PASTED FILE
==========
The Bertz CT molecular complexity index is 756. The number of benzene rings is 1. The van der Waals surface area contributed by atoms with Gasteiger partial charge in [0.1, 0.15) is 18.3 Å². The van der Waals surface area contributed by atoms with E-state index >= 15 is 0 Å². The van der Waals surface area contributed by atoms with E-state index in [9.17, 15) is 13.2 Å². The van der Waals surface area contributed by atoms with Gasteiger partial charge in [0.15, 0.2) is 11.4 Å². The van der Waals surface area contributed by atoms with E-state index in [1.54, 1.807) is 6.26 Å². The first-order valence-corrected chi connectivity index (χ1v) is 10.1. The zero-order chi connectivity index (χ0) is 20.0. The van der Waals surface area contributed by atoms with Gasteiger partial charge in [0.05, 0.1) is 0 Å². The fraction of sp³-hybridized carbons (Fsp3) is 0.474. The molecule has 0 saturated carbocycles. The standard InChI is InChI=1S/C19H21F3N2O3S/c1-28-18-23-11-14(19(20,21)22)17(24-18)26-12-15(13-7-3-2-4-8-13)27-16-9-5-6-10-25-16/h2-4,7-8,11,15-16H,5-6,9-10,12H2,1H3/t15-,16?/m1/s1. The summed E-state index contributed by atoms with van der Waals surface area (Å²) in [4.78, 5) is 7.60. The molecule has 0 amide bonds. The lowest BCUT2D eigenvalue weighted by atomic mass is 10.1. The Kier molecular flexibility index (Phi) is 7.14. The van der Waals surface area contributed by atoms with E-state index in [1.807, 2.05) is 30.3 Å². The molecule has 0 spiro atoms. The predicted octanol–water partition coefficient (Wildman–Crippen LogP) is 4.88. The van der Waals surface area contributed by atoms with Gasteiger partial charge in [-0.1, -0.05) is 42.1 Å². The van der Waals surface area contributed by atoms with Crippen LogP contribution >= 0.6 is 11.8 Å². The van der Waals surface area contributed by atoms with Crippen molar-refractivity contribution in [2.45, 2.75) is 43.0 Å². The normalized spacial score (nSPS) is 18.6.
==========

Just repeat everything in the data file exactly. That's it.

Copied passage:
The Bertz CT molecular complexity index is 756. The number of benzene rings is 1. The van der Waals surface area contributed by atoms with Gasteiger partial charge in [0.1, 0.15) is 18.3 Å². The van der Waals surface area contributed by atoms with E-state index >= 15 is 0 Å². The van der Waals surface area contributed by atoms with E-state index in [9.17, 15) is 13.2 Å². The van der Waals surface area contributed by atoms with Gasteiger partial charge in [0.15, 0.2) is 11.4 Å². The van der Waals surface area contributed by atoms with E-state index in [1.54, 1.807) is 6.26 Å². The first-order valence-corrected chi connectivity index (χ1v) is 10.1. The zero-order chi connectivity index (χ0) is 20.0. The van der Waals surface area contributed by atoms with Gasteiger partial charge in [0.05, 0.1) is 0 Å². The fraction of sp³-hybridized carbons (Fsp3) is 0.474. The molecule has 0 saturated carbocycles. The standard InChI is InChI=1S/C19H21F3N2O3S/c1-28-18-23-11-14(19(20,21)22)17(24-18)26-12-15(13-7-3-2-4-8-13)27-16-9-5-6-10-25-16/h2-4,7-8,11,15-16H,5-6,9-10,12H2,1H3/t15-,16?/m1/s1. The summed E-state index contributed by atoms with van der Waals surface area (Å²) in [4.78, 5) is 7.60. The molecule has 0 amide bonds. The lowest BCUT2D eigenvalue weighted by atomic mass is 10.1. The Kier molecular flexibility index (Phi) is 7.14. The van der Waals surface area contributed by atoms with E-state index in [1.807, 2.05) is 30.3 Å². The molecule has 0 spiro atoms. The predicted octanol–water partition coefficient (Wildman–Crippen LogP) is 4.88. The van der Waals surface area contributed by atoms with Gasteiger partial charge in [-0.1, -0.05) is 42.1 Å². The van der Waals surface area contributed by atoms with Crippen LogP contribution >= 0.6 is 11.8 Å². The van der Waals surface area contributed by atoms with Crippen molar-refractivity contribution in [2.45, 2.75) is 43.0 Å². The normalized spacial score (nSPS) is 18.6.